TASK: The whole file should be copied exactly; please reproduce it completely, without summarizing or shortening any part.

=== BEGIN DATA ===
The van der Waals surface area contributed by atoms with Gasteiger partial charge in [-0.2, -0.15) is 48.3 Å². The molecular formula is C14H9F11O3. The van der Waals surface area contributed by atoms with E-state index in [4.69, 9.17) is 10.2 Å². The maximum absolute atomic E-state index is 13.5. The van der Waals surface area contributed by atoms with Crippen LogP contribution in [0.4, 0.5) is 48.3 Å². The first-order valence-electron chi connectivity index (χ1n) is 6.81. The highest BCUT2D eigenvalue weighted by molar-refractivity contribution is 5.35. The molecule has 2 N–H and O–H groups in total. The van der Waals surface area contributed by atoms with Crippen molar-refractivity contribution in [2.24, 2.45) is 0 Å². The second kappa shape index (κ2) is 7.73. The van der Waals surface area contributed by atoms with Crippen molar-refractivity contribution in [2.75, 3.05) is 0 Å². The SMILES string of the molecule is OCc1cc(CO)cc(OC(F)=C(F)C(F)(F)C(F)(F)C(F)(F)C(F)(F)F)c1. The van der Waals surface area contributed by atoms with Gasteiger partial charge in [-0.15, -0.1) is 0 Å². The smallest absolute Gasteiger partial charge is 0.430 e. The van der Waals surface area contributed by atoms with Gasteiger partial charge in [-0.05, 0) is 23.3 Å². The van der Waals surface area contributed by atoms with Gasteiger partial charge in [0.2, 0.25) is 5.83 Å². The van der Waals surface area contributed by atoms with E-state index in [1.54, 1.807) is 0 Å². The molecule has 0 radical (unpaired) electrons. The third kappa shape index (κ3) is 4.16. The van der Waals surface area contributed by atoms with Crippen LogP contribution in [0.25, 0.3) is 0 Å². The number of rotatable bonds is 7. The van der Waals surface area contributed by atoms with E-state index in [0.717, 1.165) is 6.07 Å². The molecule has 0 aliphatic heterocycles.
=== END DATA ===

The van der Waals surface area contributed by atoms with Gasteiger partial charge in [-0.2, -0.15) is 48.3 Å². The molecular formula is C14H9F11O3. The van der Waals surface area contributed by atoms with E-state index in [4.69, 9.17) is 10.2 Å². The maximum absolute atomic E-state index is 13.5. The van der Waals surface area contributed by atoms with Crippen LogP contribution in [0.4, 0.5) is 48.3 Å². The first-order valence-electron chi connectivity index (χ1n) is 6.81. The highest BCUT2D eigenvalue weighted by molar-refractivity contribution is 5.35. The molecule has 2 N–H and O–H groups in total. The van der Waals surface area contributed by atoms with Crippen molar-refractivity contribution in [2.24, 2.45) is 0 Å². The second kappa shape index (κ2) is 7.73. The van der Waals surface area contributed by atoms with Crippen molar-refractivity contribution in [2.75, 3.05) is 0 Å². The SMILES string of the molecule is OCc1cc(CO)cc(OC(F)=C(F)C(F)(F)C(F)(F)C(F)(F)C(F)(F)F)c1. The van der Waals surface area contributed by atoms with Gasteiger partial charge in [-0.15, -0.1) is 0 Å². The smallest absolute Gasteiger partial charge is 0.430 e. The van der Waals surface area contributed by atoms with Gasteiger partial charge in [-0.05, 0) is 23.3 Å². The van der Waals surface area contributed by atoms with Gasteiger partial charge in [0.2, 0.25) is 5.83 Å². The van der Waals surface area contributed by atoms with E-state index in [1.54, 1.807) is 0 Å². The molecule has 0 radical (unpaired) electrons. The third kappa shape index (κ3) is 4.16. The van der Waals surface area contributed by atoms with Crippen LogP contribution in [0.25, 0.3) is 0 Å². The number of rotatable bonds is 7. The van der Waals surface area contributed by atoms with E-state index in [0.717, 1.165) is 6.07 Å². The molecule has 0 aliphatic heterocycles.